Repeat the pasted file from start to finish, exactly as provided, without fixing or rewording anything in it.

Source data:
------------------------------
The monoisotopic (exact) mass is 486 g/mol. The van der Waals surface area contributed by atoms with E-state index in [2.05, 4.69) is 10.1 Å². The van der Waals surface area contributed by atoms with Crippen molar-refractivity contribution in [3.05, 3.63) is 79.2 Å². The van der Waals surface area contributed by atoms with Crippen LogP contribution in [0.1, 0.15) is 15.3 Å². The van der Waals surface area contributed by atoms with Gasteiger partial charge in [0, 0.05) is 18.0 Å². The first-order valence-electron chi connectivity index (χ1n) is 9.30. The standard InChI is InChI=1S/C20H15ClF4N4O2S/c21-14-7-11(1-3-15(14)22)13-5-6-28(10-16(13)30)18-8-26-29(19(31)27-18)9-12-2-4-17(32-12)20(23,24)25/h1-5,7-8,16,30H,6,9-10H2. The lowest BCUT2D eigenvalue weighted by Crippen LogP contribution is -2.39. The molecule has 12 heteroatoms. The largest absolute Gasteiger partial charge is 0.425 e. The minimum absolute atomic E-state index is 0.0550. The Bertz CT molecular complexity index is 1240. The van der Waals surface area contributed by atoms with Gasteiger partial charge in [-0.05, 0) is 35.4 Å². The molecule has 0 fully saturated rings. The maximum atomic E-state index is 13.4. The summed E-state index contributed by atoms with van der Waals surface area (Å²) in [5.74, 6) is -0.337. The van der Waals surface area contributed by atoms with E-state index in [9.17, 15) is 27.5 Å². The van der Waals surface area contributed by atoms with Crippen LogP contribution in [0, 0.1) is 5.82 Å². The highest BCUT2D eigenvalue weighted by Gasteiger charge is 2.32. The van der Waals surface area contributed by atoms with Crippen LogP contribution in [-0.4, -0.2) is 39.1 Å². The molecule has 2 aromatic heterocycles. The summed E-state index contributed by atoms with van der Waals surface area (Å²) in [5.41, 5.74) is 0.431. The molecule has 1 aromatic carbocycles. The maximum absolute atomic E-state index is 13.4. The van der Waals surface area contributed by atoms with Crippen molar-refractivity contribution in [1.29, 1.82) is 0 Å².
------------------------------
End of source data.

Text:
The monoisotopic (exact) mass is 486 g/mol. The van der Waals surface area contributed by atoms with E-state index in [2.05, 4.69) is 10.1 Å². The van der Waals surface area contributed by atoms with Crippen molar-refractivity contribution in [3.05, 3.63) is 79.2 Å². The van der Waals surface area contributed by atoms with Crippen LogP contribution in [0.1, 0.15) is 15.3 Å². The van der Waals surface area contributed by atoms with Gasteiger partial charge in [0, 0.05) is 18.0 Å². The first-order valence-electron chi connectivity index (χ1n) is 9.30. The standard InChI is InChI=1S/C20H15ClF4N4O2S/c21-14-7-11(1-3-15(14)22)13-5-6-28(10-16(13)30)18-8-26-29(19(31)27-18)9-12-2-4-17(32-12)20(23,24)25/h1-5,7-8,16,30H,6,9-10H2. The lowest BCUT2D eigenvalue weighted by Crippen LogP contribution is -2.39. The molecule has 12 heteroatoms. The largest absolute Gasteiger partial charge is 0.425 e. The minimum absolute atomic E-state index is 0.0550. The Bertz CT molecular complexity index is 1240. The van der Waals surface area contributed by atoms with Gasteiger partial charge in [-0.05, 0) is 35.4 Å². The molecule has 0 fully saturated rings. The maximum atomic E-state index is 13.4. The summed E-state index contributed by atoms with van der Waals surface area (Å²) in [5.74, 6) is -0.337. The van der Waals surface area contributed by atoms with E-state index in [9.17, 15) is 27.5 Å². The van der Waals surface area contributed by atoms with Crippen LogP contribution in [0, 0.1) is 5.82 Å². The highest BCUT2D eigenvalue weighted by Gasteiger charge is 2.32. The van der Waals surface area contributed by atoms with Crippen LogP contribution in [-0.4, -0.2) is 39.1 Å². The molecule has 2 aromatic heterocycles. The summed E-state index contributed by atoms with van der Waals surface area (Å²) in [5.41, 5.74) is 0.431. The molecule has 1 aromatic carbocycles. The maximum absolute atomic E-state index is 13.4. The van der Waals surface area contributed by atoms with Crippen molar-refractivity contribution in [1.29, 1.82) is 0 Å².